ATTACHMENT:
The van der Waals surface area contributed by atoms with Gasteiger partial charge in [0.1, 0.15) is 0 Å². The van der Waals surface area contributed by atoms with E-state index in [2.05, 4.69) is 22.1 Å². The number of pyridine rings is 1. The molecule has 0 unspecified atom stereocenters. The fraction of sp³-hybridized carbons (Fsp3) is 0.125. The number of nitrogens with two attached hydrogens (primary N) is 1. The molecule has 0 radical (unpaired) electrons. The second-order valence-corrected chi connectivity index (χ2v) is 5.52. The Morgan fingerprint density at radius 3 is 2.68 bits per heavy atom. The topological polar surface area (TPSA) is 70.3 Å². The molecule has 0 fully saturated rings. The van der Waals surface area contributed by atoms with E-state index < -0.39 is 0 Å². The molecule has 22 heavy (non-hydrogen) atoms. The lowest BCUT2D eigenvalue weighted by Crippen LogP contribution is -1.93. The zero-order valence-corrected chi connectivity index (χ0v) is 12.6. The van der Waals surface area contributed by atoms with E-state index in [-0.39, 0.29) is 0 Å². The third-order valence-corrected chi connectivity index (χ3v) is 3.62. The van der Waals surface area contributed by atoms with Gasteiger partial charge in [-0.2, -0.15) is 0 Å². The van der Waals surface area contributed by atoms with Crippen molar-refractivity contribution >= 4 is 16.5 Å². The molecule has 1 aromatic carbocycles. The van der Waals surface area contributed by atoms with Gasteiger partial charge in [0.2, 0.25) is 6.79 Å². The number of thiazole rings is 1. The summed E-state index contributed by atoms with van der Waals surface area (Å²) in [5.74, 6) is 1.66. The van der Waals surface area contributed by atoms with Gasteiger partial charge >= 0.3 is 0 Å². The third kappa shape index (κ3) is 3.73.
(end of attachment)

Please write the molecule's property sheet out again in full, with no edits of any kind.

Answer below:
The van der Waals surface area contributed by atoms with Gasteiger partial charge in [0.1, 0.15) is 0 Å². The van der Waals surface area contributed by atoms with E-state index in [2.05, 4.69) is 22.1 Å². The number of pyridine rings is 1. The molecule has 0 unspecified atom stereocenters. The fraction of sp³-hybridized carbons (Fsp3) is 0.125. The number of nitrogens with two attached hydrogens (primary N) is 1. The molecule has 0 radical (unpaired) electrons. The second-order valence-corrected chi connectivity index (χ2v) is 5.52. The Morgan fingerprint density at radius 3 is 2.68 bits per heavy atom. The topological polar surface area (TPSA) is 70.3 Å². The molecule has 0 fully saturated rings. The van der Waals surface area contributed by atoms with E-state index < -0.39 is 0 Å². The molecule has 22 heavy (non-hydrogen) atoms. The lowest BCUT2D eigenvalue weighted by Crippen LogP contribution is -1.93. The zero-order valence-corrected chi connectivity index (χ0v) is 12.6. The van der Waals surface area contributed by atoms with E-state index in [-0.39, 0.29) is 0 Å². The third-order valence-corrected chi connectivity index (χ3v) is 3.62. The van der Waals surface area contributed by atoms with Gasteiger partial charge in [-0.2, -0.15) is 0 Å². The van der Waals surface area contributed by atoms with Crippen molar-refractivity contribution >= 4 is 16.5 Å². The molecule has 1 aromatic carbocycles. The van der Waals surface area contributed by atoms with Gasteiger partial charge in [0.2, 0.25) is 6.79 Å². The number of thiazole rings is 1. The summed E-state index contributed by atoms with van der Waals surface area (Å²) in [5.74, 6) is 1.66. The van der Waals surface area contributed by atoms with Gasteiger partial charge >= 0.3 is 0 Å². The third kappa shape index (κ3) is 3.73.